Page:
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Dissecting Juncker’s Commission: View from Bulgaria

Kristalina Georgieva from Bulgaria will be one of the six vice-presidents in Jean-Claude Juncker’s European Commission. She will have responsibility for the European Union’s budget and its institutions’ human resources. Together with Dutch Foreign Minister Frans Timmermans who has received the portfolio for Better Regulation, Georgieva will act as the main agent of cohesion and accountability of the commission, which under Juncker’s new structure is more decentralised.

With quite a few former prime ministers and other high-profile politicians on board, Juncker’s team risks lacking a single focus and direction. Georgieva has won the post of Junker’s left, if not right, hand because of her efficiency and experience in large multinational institutions – she was previously vice-president at the World Bank. She was also helped by her independence from the agendas of the larger member

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European foreign policy: the Berlaymont strikes back

The Lisbon Treaty aimed to improve the coherence of Europe’s foreign policy by giving one person two jobs – High Representative of the member states and external affairs commissioner. Catherine Ashton survived by largely ignoring the second aspect. Now, Jean-Claude Juncker has struck back.

His Mission Letter to Ashton’s successor, Federica Mogherini, in her capacity of Vice-President of the European Commission, is fascinating: part seduction, part abduction. On the one hand, under Juncker’s new “cluster management” approach, Mogherini is empowered to “guide the work” of the aid, development, enlargement/neighbourhood, and trade commissioners.

Trade? Subject the commission’s most powerful fiefdom to the “guidance” of the foreign policy vice-president? If this can be made to stick in practice, then Juncker has substantially strengthened the hand of the European Union’s foreign

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Renzi’s victory: Mogherini becomes High Representative

I admit it: I was one of those who thought Italian Prime Minister Matteo Renzi was overconfident when he insisted on putting Federica Mogherini forward for the post of High Representative.

In July, 11 member states from Eastern Europe blocked the Italian foreign minister’s bid, arguing that she was too close to Russia. Many of us thought that that was the end of Mogherini’s hopes. Renzi had been too precipitous in proposing her – or rather, demanding her – and he exposed the young Italian minister to sharp criticism. People said she was too young, too inexperienced, too little known, and lacked the leadership required to deal with the immense challenges of today’s world.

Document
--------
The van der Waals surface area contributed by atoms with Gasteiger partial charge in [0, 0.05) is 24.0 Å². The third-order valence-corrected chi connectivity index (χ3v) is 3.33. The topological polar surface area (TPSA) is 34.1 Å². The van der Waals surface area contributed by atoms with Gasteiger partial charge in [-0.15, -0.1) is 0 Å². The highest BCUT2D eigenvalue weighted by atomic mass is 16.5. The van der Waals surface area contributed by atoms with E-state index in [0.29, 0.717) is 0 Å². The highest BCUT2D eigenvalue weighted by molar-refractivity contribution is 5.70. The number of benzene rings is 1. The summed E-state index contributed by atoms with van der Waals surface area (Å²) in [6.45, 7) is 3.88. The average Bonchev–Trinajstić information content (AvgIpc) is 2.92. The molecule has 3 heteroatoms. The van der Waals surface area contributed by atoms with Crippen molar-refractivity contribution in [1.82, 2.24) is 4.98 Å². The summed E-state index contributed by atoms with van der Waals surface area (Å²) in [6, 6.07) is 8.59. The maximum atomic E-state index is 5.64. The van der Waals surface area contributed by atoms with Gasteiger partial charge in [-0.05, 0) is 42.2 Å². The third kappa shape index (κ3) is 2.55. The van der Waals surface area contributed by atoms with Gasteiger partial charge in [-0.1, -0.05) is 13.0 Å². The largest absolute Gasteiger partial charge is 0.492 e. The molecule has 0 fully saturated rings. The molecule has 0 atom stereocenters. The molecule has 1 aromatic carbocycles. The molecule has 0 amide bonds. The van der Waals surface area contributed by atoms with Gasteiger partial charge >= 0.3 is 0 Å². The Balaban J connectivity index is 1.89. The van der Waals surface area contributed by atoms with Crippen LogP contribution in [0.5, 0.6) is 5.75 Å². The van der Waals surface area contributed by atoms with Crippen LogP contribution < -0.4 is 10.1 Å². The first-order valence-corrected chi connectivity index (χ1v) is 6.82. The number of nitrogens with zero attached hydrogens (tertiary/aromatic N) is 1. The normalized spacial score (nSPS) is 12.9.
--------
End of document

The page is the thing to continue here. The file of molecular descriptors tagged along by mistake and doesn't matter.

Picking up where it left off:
But, as I argued after the European elections, Renzi had a card to play: he received 41 percent of the vote in the European Parliament elections in Italy. While we all know that Renzi is a skilful player, many

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Germany’s summer of discontent on foreign policy

In a different era, Robert Kagan provoked the transatlantic policy community by using the analogy of Venus and Mars to describe the mental split across the Atlantic on attitudes to conflict. A similar divide appears to exist on dealing with opportunity and risk in foreign policy. Some actors grow stronger when they perceive risk. Others depend on a positive-sum environment to exercise power and seem to be almost paralysed in the face of adverse conditions.

Among the major players in Western foreign policy, Germany is perhaps the one that best fits the latter category of a “sunshine state”. Berlin’s foreign policy machine works best when it can support, encourage, help, or reward. It struggles when it has to employ dissuasion, sanctions, or red lines. Public attitudes in Germany, as well as the country’s foreign policy resources and tools, lend themselves to co-operation, not

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Banking Union discussion in Brussels: testing willingness for further reforms

About ten days ago, 80 participants from the European Union community took part in a very interesting pre-launch event to discuss ECFR’s new policy brief, “How to complete Europe’s banking union” at the Centre for European Policy Studies (CEPS) in Brussels.

The brief describes the progress that the euro area is making through the EU banking union framework, which has now been agreed. Banking union, along with related legislation such as that setting out higher capital requirements for banks through the capital requirements directive IV (CRD IV), will make the euro area banking system much more stable. The union will also make supervision much more uniform and coherent. Moreover, it will limit the toxic link between member states’ banking systems and their sovereign debts. It will make a banking crisis less likely and restrict bail-outs by the member states by prescribing that

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